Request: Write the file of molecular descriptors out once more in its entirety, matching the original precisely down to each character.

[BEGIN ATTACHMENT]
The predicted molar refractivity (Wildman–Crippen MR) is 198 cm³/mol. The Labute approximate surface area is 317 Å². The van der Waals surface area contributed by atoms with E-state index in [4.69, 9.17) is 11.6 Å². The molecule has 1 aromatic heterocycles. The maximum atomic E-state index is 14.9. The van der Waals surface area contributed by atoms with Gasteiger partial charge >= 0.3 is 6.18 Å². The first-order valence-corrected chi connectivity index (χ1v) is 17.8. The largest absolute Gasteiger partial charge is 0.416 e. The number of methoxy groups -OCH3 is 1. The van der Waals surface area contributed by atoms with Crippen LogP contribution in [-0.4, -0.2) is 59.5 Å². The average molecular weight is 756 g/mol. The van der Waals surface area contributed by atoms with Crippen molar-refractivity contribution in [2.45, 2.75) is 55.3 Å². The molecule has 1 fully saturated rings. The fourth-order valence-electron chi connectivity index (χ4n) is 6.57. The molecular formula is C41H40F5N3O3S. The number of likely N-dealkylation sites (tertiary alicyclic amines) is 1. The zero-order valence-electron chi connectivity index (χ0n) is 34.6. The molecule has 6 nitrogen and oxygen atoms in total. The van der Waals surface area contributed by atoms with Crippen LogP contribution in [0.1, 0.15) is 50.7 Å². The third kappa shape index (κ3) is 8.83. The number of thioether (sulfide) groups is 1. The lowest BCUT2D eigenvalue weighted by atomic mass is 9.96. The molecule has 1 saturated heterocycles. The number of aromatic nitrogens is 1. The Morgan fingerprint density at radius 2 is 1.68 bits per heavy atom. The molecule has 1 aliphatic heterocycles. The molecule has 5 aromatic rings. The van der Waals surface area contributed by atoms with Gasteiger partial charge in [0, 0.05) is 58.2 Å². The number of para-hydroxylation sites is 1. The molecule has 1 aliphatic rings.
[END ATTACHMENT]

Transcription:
The predicted molar refractivity (Wildman–Crippen MR) is 198 cm³/mol. The Labute approximate surface area is 317 Å². The van der Waals surface area contributed by atoms with E-state index in [4.69, 9.17) is 11.6 Å². The molecule has 1 aromatic heterocycles. The maximum atomic E-state index is 14.9. The van der Waals surface area contributed by atoms with Gasteiger partial charge >= 0.3 is 6.18 Å². The first-order valence-corrected chi connectivity index (χ1v) is 17.8. The largest absolute Gasteiger partial charge is 0.416 e. The number of methoxy groups -OCH3 is 1. The van der Waals surface area contributed by atoms with Crippen LogP contribution in [-0.4, -0.2) is 59.5 Å². The average molecular weight is 756 g/mol. The van der Waals surface area contributed by atoms with Crippen molar-refractivity contribution in [2.45, 2.75) is 55.3 Å². The molecule has 1 fully saturated rings. The fourth-order valence-electron chi connectivity index (χ4n) is 6.57. The molecular formula is C41H40F5N3O3S. The number of likely N-dealkylation sites (tertiary alicyclic amines) is 1. The zero-order valence-electron chi connectivity index (χ0n) is 34.6. The molecule has 6 nitrogen and oxygen atoms in total. The van der Waals surface area contributed by atoms with Crippen LogP contribution in [0.1, 0.15) is 50.7 Å². The third kappa shape index (κ3) is 8.83. The number of thioether (sulfide) groups is 1. The lowest BCUT2D eigenvalue weighted by atomic mass is 9.96. The molecule has 1 saturated heterocycles. The number of aromatic nitrogens is 1. The Morgan fingerprint density at radius 2 is 1.68 bits per heavy atom. The molecule has 1 aliphatic heterocycles. The molecule has 5 aromatic rings. The van der Waals surface area contributed by atoms with Gasteiger partial charge in [0, 0.05) is 58.2 Å². The number of para-hydroxylation sites is 1. The molecule has 1 aliphatic rings.